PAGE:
Reuters reports: A surge of clashes in Syria’s oil-producing northeast has killed dozens of rebels and Kurdish fighters in the past two days, activists said on Thursday, in fighting that highlights a struggle for territory and resources.
Fighters from Syria’s ethnic Kurdish minority – roughly 10 percent of the 23-million-strong population – have carved out an increasingly autonomous region near the frontiers with Iraq and Turkey.
Syrian Kurdish militants, particularly the armed wing of the Democratic Union Party (PYD), have repeatedly clashed with opposition fighters led by al Qaeda-linked units in the region as government forces retreated over the past year.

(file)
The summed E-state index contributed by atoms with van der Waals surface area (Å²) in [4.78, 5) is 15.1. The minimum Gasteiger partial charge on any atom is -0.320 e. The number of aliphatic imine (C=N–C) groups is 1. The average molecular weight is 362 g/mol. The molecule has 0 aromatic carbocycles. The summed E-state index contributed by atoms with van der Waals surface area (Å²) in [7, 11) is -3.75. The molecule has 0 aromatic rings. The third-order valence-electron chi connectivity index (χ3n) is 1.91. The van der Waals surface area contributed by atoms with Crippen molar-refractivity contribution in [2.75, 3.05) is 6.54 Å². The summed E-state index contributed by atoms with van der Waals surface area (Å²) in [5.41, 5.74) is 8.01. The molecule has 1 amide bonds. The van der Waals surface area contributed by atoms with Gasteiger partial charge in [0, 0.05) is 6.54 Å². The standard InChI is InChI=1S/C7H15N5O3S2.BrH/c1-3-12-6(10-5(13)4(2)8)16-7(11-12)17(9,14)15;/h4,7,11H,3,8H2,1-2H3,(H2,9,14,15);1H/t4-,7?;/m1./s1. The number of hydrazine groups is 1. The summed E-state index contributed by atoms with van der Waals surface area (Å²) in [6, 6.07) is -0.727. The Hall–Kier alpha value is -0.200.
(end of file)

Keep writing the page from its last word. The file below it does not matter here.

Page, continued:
The fighting has underlined the growing complexity of Syria’s conflict which started with largely peaceful protests against President Bashar al-Assad and degenerated into a civil war that has killed more than 100,000 people.
Divisions in Syria along ethnic and sectarian lines – as well as the rise of radical Islamist units that have come to dominate the rebel movement – have made Western powers including the United States more hesitant to get directly involved in the 2-1/2-year-old uprising.
The Kurdish PYD’s military wing blamed al Qaeda-linked groups for the latest violence, saying fighters from the Nusra Front and Islamic State in Iraq and the Levant (ISIL) attacked a string of Kurdish villages in Hasaka province.
Heavy artillery and tanks were used, it said. [Continue reading…]